The Twin Ring Motegi tour is the exact same as the Yamaha tour with a couple of exceptions. The first one is the prizes and goodies that you get. The tour is very basic and since it is run by MobilityLand rather than Honda itself, there is little in the way of freebies. It is basically a charter bus system. This past MotoGP, they did have a small gift of a program, but unfortunately I lost the game of rock paper scissors. The potential savings was 1500 yen, the cost of the program itself. The tour guide is not very interesting either as he just informs us of any problems that are occurring. The timing of the tour itself is almost the same as the Yamaha tour and the only advantage of the tour is the ability to choose your own seats. I love sitting at the 90 degree corner grandstands as it is always very exciting. I can’t help but want to be there during the races but in all honesty, sitting in the main grandstands isn’t a problem either. I can easily get seats in the Yamaha section as it is never completely full and I have more space to stretch out. The 90 degree corner also has less food options available but in reality that is a secondary problem. In terms of functionality, the Twin Ring Motegi tour is not bad. The only downside is the hotel and that is nearly a deal breaker for me. The hotel I stayed in was the Utsunomiya Sunshine Hotel. It is a cheap and old hotel that looks and feels cheap. The rooms are standard, but very dark. There are barely any plugs to use and every room smells of smoke as the hotel was once an all smoking establishment. The quality of the room looks old and a little dangerous. I had 2 double beds, but one of them was a sofa so it was not comfortable to sleep on at all. It is okay to stay in but if I am booking a tour in the future, I would hope they’d upgrade the hotel a bit. The Yamaha tour goes to Mito rather than Utsunomiya. It is a little farther away, but just a little. Motegi is located right in the middle between Utsunomiya and Mito. Mito is a lot nicer as it isn’t as large and doesn’t feel like a sprawling city. The Yamaha tour was kind enough to reserve the Toyoko Inn, which has good quality. When they have too many people, they get rooms in a hotel just down the street, which is actually a lot better. It is an old hotel but they refurbished it so that it doesn’t feel so crummy. Plus, I was able to get a free breakfast which can mean a lot. In Utsunomiya, there was no free breakfast. When getting a tour, the hotel can easily make or break the experience you have. While the Utsunomiya hotel didn’t break the experience, it certainly didn’t help at all. For 2013, the Yamaha tour changed their hotel to a hotel in Utsunomiya. I won’t know the quality of this hotel until I take the tour in October.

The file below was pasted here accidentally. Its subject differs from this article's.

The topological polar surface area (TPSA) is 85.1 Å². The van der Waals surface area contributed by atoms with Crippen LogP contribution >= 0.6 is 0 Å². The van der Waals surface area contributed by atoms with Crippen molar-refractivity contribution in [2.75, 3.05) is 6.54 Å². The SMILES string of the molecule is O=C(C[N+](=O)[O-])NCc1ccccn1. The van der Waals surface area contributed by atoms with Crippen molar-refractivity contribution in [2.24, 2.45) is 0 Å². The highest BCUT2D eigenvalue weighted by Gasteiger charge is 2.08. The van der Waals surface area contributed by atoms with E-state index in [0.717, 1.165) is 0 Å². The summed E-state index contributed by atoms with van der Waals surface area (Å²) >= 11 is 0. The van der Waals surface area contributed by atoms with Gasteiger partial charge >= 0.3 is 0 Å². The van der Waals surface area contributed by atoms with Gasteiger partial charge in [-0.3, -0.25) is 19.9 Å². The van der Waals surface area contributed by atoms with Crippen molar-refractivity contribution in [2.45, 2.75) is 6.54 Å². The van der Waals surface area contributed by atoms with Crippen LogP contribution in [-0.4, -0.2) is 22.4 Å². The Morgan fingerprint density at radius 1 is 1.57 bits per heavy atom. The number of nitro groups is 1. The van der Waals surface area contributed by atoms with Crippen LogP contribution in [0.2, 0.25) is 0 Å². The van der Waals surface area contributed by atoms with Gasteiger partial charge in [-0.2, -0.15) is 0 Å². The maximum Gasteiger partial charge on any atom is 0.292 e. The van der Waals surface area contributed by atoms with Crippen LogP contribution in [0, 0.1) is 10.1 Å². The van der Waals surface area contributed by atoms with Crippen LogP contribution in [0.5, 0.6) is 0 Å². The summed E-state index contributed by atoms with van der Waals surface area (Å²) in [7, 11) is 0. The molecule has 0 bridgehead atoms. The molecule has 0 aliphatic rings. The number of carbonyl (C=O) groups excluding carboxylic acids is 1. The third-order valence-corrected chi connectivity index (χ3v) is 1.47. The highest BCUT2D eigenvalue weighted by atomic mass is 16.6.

The choice between the tours is an easy one for me. There are other tours such as the Ducati tour, Bridgestone, or even Honda. There are rider tours as well, but they are more limited. Most of them have their own websites with information about 2 months in advance of the MotoGP. Usually tickets for those tours go on sale a couple weeks before official tickets go on sale to a month after tickets go on sale. It is difficult to tell what will happen with the tours in the future as the economy is still not doing as well as it could. I suspect that the tours will continue indefinitely as long as the companies are still in MotoGP. Thankfully the remaining Japanese companies are still in it for the long haul so everything should be fine. You can look forward to my future reports on MotoGP in Japan in the future.